A toast to Absinthe’s 500th

Damn thing was freaky and filthy. Made me blush. Gave me the creeps. Offended my senses. Caused me to fear for the safety of others. Had me giving last rites to the concept of class. Made me spill my drink.

I loved it. How the hell did that happen?

Absinthe, which marked 500 shows earlier this month, is a witches’ brew of physics-defying circus acts and gutter-level sexual leering, a fever dream befitting its name. Anything this rude, renegade and deliberately low-rent—in a tent outside Caesars Palace, no less—is refreshing because of its sharp U-turn away from the Vegas norm.

What is it? Start with this: Pre-show announcements warn that if you’re offended by profanity, “you’re probably at the wrong fucking show.” No shit.

Absinthe is overseen by a couple of kooks: the Gazillionaire, who’s so greasy he probably bathes in Wesson; and Penny Pibbets, who could be Betty Boop’s slutty twin. Embracing vulgarity, they do outrageous shtick between amazing acrobat acts performed mere feet from patrons. Wind punishes the tent flaps, deliciously adding to the atmosphere of danger.

Other routines include a stunning skating team, tightrope walkers, a hot singer and a scantily clad babe tap-dancing inside a psychedelic-colored bubble. When they’re not on, the Gazillionaire pulls women out of the audience to bury their heads in each other’s breasts and tongue-touch, and Penny performs an explicit sock-puppet show that would give Rick Santorum apoplexy. It’s a warped carnival. The only way to duplicate the Absinthe experience is to actually sip absinthe.

Odd as this comparison seems, Absinthe is a throwback to the spirit of … the Rat Pack. Although Frank Sinatra would turn over in his doobie-doobie grave if he heard that, consider that the Pack blew up the typical Vegas show in the 1960s, their raucous clowning sending a dynamite charge through a scene otherwise dominated by standard headliners. They turned the town’s aesthetic on its head. Absinthe knocks it on its ass.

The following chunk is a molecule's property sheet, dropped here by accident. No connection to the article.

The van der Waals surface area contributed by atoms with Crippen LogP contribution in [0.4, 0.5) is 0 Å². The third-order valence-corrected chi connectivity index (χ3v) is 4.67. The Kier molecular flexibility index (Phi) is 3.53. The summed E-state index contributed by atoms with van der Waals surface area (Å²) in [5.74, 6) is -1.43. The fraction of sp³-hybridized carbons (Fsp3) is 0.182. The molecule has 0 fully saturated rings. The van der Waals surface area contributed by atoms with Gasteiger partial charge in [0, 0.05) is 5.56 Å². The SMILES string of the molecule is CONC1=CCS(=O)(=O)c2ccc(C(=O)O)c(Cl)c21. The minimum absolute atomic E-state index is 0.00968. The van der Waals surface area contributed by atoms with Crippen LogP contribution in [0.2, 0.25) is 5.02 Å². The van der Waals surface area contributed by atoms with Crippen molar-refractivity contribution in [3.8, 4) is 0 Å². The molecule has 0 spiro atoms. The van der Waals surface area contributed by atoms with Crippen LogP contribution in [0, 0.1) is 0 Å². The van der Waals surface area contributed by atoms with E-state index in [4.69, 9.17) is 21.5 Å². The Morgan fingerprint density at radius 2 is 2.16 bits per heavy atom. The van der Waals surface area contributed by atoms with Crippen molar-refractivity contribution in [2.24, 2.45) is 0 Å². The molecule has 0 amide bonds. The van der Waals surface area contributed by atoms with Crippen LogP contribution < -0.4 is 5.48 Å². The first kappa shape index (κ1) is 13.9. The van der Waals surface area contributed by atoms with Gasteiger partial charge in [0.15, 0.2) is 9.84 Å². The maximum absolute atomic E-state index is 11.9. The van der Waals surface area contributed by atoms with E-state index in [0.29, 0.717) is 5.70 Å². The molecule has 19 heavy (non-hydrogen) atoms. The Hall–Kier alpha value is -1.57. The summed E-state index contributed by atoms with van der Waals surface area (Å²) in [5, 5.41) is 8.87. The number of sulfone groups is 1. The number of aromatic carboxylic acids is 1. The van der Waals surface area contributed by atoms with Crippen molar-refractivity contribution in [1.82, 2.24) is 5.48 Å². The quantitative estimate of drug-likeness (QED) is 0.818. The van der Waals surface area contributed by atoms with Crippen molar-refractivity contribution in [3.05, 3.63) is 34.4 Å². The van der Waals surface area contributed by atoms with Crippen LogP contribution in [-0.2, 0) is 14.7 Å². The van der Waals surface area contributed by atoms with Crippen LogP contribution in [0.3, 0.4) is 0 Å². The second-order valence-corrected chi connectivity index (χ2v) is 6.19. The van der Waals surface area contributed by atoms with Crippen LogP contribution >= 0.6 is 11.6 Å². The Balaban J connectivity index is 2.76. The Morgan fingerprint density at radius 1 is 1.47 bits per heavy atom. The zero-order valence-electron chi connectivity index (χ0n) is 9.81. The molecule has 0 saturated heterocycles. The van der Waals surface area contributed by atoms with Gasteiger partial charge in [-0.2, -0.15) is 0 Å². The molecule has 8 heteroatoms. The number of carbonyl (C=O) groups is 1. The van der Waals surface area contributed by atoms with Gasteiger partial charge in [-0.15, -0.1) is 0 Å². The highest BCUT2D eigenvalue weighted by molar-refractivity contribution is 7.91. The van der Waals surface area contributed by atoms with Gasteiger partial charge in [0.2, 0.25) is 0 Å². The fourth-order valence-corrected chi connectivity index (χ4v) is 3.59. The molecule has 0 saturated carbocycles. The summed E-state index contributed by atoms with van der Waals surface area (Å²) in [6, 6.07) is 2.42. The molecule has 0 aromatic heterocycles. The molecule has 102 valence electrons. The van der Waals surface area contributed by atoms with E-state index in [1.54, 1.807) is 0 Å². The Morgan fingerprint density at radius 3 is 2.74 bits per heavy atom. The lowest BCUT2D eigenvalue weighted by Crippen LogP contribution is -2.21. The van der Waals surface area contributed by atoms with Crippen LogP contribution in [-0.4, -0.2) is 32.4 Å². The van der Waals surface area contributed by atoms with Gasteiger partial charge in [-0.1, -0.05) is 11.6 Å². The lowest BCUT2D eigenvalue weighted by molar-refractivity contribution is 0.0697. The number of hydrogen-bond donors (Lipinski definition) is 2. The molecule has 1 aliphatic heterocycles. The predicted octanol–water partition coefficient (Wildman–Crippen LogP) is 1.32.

Besides that, I think I’m in love with Penny. Or is it lust? Same difference.

LET’S NOSH ON NOTES: Thumbing through The Smith Center for the Performing Arts sked, circle on your calendar—OK, input it in your smartphone—the April 20 performance of MOMIX, a dance troupe that can only be described as beautifully bizarre. On April 24, a man whose genius requires no explanation—cellist Yo-Yo Ma—is joined by guitar duo the Assad Brothers and pianist Kathryn Stott, dabbling in a Latin American repertoire. Stepping away from Smith, Texas Station doesn’t waste time—it will unveil Queen of the Night: A Tribute to Whitney Houston on April 20.

DEVILISH ANGEL: Finally, Absinthe babe and Las Vegas native Angel Porrino hosts a “night of playful fun” April 28 at Crazy Horse III. Porrino performs that tap-dancing striptease inside a giant balloon, a gig I was offered first but turned down.

Suggested Next Read

The Color Purple


The Color Purple

By Cindi Moon Reed

The informal rule of casino-housed production shows is that they last 90 minutes and have no intermission—primarily to minimize time away from gambling. The Smith Center for the Performing Arts has no such obligation. And right on cue, I had a few Pavlovian fidgets 90 minutes into the 145-minute musical (not counting the 15-minute intermission) The Color Purple. But whenever my muscles twitched, the fantastic performance pulled me back in.